IVANAfter purchasing the original derelict beachfront B&B in Friendship Bay the day after I returned to London hurricane Ivan was heading towards the Caribbean, hardest hit was Grenada. Shortly after Ivan passed by Bequia I received photos of my newly purchased prime ‘beach’ front property now without a beach!
The hurricane and storm surge removing all of the sand offshore, locals would reassure me that the sand would return to Friendship Bay, they were right, although it took a couple of years.
Building the Dream
As a Swede and very hands on I wanted European quality on everything in this once in a lifetime project. To attain that I decided to start my own construction company after a few early missteps, employing only local workers, with the exception of two Polish workmen to expertly tile my new bathrooms and share their knowledge.
I bought my own heavy equipment instead of, waiting for an excavator to become available a week later to dig a foundation. Bequians are music lovers. When my expensive JCB backhoe finally arrived on a banana boat from the UK the operator first put on the music loud in the cabin and somehow managed to dance with it with the help of its support legs at the back and bucket at the front! I rushed to stop him!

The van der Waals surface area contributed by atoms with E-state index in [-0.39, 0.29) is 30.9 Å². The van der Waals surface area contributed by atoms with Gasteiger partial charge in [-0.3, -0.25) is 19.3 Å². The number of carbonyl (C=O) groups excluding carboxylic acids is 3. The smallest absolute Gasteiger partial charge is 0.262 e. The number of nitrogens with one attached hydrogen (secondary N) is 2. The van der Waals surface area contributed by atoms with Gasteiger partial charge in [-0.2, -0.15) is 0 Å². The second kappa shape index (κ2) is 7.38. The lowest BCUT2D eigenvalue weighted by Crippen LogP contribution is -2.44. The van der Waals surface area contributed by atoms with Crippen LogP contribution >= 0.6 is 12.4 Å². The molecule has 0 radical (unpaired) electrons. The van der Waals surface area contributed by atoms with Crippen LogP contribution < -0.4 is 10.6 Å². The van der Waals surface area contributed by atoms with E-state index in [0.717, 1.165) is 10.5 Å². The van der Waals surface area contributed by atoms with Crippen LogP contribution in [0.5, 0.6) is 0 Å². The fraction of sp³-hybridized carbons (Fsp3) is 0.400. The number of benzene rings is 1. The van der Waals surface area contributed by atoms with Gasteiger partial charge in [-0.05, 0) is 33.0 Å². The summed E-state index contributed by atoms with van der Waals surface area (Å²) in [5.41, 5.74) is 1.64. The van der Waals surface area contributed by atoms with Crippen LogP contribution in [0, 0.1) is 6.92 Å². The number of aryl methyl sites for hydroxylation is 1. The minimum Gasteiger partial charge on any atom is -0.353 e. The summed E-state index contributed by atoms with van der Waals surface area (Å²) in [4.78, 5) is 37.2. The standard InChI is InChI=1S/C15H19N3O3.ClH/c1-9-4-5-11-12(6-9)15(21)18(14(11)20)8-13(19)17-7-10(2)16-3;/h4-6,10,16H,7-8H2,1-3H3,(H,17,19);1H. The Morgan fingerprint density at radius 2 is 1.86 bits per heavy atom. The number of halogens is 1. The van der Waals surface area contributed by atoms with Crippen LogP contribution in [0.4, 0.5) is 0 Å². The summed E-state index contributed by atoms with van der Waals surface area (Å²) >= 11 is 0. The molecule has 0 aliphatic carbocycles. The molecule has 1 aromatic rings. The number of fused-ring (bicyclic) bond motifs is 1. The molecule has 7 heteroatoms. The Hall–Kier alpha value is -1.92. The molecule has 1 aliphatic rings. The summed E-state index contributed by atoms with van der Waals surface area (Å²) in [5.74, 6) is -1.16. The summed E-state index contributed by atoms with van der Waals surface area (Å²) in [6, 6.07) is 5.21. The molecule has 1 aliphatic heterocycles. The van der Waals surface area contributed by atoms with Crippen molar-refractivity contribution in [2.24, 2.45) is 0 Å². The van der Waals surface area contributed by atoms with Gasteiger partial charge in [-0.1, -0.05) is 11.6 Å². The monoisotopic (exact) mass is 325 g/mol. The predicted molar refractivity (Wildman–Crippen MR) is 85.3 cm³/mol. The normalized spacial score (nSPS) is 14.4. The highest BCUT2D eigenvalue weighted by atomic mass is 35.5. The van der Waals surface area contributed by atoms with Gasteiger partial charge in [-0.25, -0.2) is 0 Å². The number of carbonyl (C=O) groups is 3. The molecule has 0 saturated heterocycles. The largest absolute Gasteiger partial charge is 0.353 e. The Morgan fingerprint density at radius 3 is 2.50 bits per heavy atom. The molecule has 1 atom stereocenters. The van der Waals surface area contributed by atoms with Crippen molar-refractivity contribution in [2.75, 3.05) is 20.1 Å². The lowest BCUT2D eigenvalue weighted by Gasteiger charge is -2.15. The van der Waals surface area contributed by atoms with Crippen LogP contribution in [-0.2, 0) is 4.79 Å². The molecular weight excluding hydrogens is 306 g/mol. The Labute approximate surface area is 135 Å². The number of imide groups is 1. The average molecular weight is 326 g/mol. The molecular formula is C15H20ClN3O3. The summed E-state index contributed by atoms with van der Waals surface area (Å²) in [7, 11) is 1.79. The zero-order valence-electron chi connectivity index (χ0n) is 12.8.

I recall every morning chasing away the local's goats from the future resort that fancied my newly planted flowers as well as iguanas and stray dogs and cats that every morning drank water from my newly constructed swimming pool. Bequia has no piped water supply so I decided to build my hotel the old fashion way with water-tanks located below every building and use the roofs as catchment. It has been working well.
The project has kept me reasonably physically fit by constantly walking the construction site and clear in my head dealing with the logistics in bringing all material here. Virtually everything has to be imported, if not from Europe, from US, South America or from nearby islands. But after each busy day in the evening I could swim from one of the most beautiful unspoiled & empty beaches in the Caribbean staring at the cloud formations or sunset skies.
I could tell many stories from the construction times but they are better-suited for the bar!
The climate in Bequia is perfect for human beings. The locals are all very friendly and supportive, having contributed to much needed job opportunities. They are also very loyal and our many repeat guests love seeing the same faces on their return.
I believe Bequia’s seafaring heritage plays it’s part here, the locals are very friendly making anyone feel at home.